The Difficulty of Being Ethical in a Difficult Economy

Notes from the McCombs Alumni Network’s 8th Annual Alumni Business Conference on February 8, 2012.

Robert PrenticeRobert Prentice, Chair, Business, Government and Society Department, McCombs School of Business

“We are all Lance Armstrong…sort of.”

Robert Prentice began his lively remarks with a suggestion to visit the Ethics Unwrapped Website, that features a new free video series on business ethics and corporate social responsibility.

“The good news is, you’re not as unethical as you could be!” he says with a smile. “Everyone of us has the opportunity to mug little old ladies and steal candy from a baby, congratulations on not doing that. But, the bad news is, you’re not as ethical as you think you are.”

“We all lie a little bit when it suits us. We are all Lance Armstrong…sort of,” he says. “So the word of the day is humility. When you read about the latest scandal of the day, everyone thinks it couldn’t happen to them, but it could.”

Prentice points out that most people, even him, want to think of themselves as good people. Most people frequently act unethically, usually in minor ways. “When we can fudge a little bit to help ourselves out we frequently do it. Not that we know we are doing it.”

He says our brain is part of the problem in business ethics or other aspects of our moral lives, influencing our decisions based on factors such as:

“Most of us feel like we have rock solid character that leads us to act morally,” he says. “I want to believe that, too, but there continues to be research that points to the contrary.”

Prentice quickly reviews several research studies that point to peoples tendency to bend the rules when faced with:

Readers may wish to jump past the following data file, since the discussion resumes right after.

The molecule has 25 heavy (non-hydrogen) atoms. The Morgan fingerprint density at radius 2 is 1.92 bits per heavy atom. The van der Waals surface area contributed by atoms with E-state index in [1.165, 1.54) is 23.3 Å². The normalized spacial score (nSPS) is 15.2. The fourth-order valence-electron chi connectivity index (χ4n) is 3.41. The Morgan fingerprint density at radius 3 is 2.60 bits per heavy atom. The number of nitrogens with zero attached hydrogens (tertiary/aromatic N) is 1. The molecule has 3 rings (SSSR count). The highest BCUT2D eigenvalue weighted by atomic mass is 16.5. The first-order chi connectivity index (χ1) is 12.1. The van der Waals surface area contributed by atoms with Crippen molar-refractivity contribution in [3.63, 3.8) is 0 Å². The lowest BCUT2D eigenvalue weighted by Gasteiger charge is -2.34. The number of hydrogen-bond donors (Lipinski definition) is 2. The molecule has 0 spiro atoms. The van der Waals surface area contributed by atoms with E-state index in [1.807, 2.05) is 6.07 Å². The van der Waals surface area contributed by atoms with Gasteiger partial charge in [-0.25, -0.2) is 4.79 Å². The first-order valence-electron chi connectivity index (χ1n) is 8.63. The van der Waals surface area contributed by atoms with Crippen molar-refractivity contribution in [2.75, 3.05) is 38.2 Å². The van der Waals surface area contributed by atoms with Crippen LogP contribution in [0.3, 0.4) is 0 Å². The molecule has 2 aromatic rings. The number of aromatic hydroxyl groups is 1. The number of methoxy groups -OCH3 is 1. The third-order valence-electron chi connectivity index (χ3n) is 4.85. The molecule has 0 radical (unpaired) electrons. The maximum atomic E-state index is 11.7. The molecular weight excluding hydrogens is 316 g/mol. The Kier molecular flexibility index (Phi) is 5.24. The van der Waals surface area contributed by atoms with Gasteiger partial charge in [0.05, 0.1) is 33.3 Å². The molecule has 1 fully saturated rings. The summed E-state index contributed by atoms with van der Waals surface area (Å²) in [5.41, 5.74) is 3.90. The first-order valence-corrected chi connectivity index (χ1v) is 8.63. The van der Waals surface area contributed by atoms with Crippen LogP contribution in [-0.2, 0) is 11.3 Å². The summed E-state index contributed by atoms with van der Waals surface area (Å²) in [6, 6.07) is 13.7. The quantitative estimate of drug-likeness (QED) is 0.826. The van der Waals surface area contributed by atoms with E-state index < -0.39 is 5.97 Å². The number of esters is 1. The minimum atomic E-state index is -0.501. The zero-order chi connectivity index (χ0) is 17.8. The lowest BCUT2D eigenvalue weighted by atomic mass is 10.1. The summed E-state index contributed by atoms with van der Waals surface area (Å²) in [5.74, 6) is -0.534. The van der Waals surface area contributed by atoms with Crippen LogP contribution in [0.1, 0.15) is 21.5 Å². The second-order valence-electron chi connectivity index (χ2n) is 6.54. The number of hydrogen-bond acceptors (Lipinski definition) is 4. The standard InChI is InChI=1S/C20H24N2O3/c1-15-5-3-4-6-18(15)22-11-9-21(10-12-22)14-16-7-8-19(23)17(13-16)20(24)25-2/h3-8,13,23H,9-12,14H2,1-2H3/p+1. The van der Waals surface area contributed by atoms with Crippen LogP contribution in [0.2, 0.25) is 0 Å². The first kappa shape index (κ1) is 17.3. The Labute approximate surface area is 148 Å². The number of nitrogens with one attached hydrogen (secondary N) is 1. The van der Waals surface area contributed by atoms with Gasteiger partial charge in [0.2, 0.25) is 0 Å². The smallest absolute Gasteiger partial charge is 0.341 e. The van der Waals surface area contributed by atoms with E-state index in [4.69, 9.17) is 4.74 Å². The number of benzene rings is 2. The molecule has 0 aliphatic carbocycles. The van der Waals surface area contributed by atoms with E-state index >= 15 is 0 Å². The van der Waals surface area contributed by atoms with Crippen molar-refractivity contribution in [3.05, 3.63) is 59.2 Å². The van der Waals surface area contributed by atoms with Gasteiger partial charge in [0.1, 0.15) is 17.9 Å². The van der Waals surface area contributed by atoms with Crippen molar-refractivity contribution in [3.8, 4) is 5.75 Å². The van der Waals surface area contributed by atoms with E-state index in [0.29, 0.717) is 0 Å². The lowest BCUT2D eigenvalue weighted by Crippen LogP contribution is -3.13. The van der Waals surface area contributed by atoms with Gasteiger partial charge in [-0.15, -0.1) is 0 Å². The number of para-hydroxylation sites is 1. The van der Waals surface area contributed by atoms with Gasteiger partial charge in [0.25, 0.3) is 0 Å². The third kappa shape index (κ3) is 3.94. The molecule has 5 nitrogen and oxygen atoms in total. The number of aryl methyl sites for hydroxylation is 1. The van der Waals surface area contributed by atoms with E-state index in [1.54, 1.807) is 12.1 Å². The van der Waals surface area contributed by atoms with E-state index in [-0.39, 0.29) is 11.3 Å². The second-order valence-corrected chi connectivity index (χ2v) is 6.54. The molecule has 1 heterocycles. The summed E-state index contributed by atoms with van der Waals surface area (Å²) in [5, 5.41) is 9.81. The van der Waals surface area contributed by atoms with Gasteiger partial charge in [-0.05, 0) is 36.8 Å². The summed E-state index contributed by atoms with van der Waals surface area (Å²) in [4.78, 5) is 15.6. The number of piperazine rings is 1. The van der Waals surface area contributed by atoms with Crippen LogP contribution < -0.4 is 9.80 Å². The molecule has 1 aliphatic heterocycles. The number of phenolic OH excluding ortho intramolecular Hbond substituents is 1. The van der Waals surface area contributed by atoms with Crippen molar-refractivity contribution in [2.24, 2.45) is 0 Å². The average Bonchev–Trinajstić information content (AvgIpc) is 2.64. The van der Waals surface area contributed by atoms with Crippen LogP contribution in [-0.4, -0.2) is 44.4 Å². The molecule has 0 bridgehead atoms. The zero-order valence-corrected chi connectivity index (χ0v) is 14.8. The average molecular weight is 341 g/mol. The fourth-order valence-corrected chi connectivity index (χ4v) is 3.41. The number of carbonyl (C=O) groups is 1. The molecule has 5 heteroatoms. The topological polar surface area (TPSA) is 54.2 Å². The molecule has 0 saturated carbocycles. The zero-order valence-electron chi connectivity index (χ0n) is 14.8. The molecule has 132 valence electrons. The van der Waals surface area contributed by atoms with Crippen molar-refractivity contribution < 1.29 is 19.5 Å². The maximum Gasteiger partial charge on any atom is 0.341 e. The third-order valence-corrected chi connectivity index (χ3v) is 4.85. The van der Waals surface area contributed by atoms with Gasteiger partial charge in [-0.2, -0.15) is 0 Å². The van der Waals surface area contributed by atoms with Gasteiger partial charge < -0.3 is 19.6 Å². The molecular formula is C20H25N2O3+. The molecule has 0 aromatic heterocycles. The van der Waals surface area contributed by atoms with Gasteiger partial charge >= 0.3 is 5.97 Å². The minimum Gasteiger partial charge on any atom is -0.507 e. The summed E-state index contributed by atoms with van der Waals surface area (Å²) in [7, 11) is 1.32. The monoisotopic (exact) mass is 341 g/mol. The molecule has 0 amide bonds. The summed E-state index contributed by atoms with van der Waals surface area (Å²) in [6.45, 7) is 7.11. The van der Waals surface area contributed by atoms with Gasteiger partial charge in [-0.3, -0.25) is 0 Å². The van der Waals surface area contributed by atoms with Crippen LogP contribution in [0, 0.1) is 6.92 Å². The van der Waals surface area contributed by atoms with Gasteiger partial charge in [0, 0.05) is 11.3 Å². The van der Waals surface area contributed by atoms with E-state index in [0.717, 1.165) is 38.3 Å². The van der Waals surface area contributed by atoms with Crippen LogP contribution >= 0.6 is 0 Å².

• Authority Figures–we are raised to be obedient to parents, bosses, police, etc.
  • Conformity Bias–everyone else is doing it, or thinking it, so it must be right.
  • Time Pressure–ethical considerations have less influence when we are rushed.
  • Self-control Depletion–some conditions such as job dissatisfaction deplete our self-control, leading to more cheating.
  • Emotions–whether happy, sad, angry or frightened, our emotions flavor our decisions.
  • Transparency–if we feel others can see our actions we tend to act more ethically.
  • Role Morality–the role we are asked to play (such as being a manager or an employee) can impact our ethical decisions, positively or negatively.

“In the end, nobody can monitor you as well as you can monitor you,” he says. “If you want to be a good person, realize that there are a lot of forces working against you. You have to be aware of these factors, you have monitor the situation, and you have to police yourself.”

I highly recommend Prentice’s wide-ranging blog on business ethics and corporate social responsibility. The Ethics Unwrapped Blog.


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